Jacques Derrida could enjoy a good movie like anyone else. In a 2002 interview with TIME, he declared “I have watched The Godfather 10 times. I must watch it whenever it’s on.” Who couldn’t?
Coppola films were one thing. Apparently sitcoms quite another. In another 2002 interview, a journalist asked the French philosopher whether, in so many words, deconstruction shared anything in common with Seinfeld and the ironic/parodic way it looks at the world. This was taking things too far. “Deconstruction, as I understand it,” said Derrida, “doesn’t produce any sitcom. If sitcom is this, and people who watch this think deconstruction is this, the only advice I have to give them is just stop watching sitcom, do your homework, and read.” The cringeworthy scene originally appeared in the documentary, Derrida, directed by Kirby Dick and Amy Ziering Hoffman.
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I think one of the things that I think, as a French person who came from a very intellectual culture, where philosophers who wrote very difficult and often even obscure books were treated like rock stars, was that it was hard for Derrida to adjust to America because of just how anti-intellectual our culture is. And I think, he saw in comments like these a hint of the fact that people were trying to turn deconstruction into a kind of cultural fashion statement, without bothering to actually read his work to figure out what it really meant. And this is true, which is why he has just been misinterpreted and read so badly here. Most people today use the word deconstruction without knowing where it comes from or what it means, so to a certain extent he wasn’t wrong to say that, given that context. Deconstruction happens at the level of metaphysical concepts. It was never about ironically reading texts or parodying anything, though I can certainly see where that idea comes from. There is a level of playfulness and humor in his work. But there is also a serious engagement with philosophy going on there, and there’s nothing like what she described with Seinfeld. So anyway all I’m saying is I can see where he was coming from with that comment.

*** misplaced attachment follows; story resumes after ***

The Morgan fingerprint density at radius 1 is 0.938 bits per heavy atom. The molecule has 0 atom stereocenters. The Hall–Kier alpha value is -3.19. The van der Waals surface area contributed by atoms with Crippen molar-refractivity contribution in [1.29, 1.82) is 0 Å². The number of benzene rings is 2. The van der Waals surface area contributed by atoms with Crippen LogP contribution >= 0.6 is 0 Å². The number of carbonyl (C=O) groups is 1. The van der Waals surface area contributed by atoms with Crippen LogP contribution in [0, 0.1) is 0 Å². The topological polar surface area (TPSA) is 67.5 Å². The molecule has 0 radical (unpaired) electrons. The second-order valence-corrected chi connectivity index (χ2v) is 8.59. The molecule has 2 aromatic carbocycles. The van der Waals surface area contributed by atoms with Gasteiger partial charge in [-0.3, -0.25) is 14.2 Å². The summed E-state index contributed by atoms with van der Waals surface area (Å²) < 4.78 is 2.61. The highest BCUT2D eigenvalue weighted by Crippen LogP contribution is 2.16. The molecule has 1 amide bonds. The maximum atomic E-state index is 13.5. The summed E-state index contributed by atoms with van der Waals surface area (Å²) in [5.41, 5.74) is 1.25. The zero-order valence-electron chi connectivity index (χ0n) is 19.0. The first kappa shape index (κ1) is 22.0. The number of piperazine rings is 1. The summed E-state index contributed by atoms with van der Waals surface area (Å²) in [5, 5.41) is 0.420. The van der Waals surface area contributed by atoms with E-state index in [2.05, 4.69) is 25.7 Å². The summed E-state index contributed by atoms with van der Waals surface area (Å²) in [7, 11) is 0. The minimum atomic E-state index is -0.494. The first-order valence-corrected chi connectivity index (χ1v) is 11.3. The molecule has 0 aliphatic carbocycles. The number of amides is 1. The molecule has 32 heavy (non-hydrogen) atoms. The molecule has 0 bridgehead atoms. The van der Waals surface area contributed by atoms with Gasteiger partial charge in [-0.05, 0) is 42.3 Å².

well put – agree.
Agreed. As a cultural artefact, perhaps there is something in Seinfeld that can be interpreted as deconstructive, but the TV presenter doesn’t even correctly describe how Seinfeld may be interpreted that way. She gets it totally wrong. In response, all Derrida could say was nothing.
He may not have liked Seinfeld but I was told he was a big fan of Miami Vice
He could have explained that deconstruction contains the future: if you are unable to the deconstruct the present, the future will be like the past. The interviewer and the audience could then take their own conclusions.
Funny thing is that he could be a wonderful character as the grumpy newsstand guy who Kramer worships as an intellectual. In ongoing episodes we witness Jacques teaching at Borough of Manhattan Community College. Hows that for Deconstructing Derrida?
I agree. It is evident from his face in the video that he has never heard of Seinfeld and from the way the series is presented to him it sounds like a brainless parody of your kitchen.
The way Derrida understood the question is “Do you think that a sitcom can do philosophy and deconstruction of life?” and the answer was “No, to do that you need to study, there is no easy way to think.”
In a larger context, Seinfeld *is* great and in a way a “decostructive” little work of art. But it’s not a work of philosophy as Derrida’s and others’.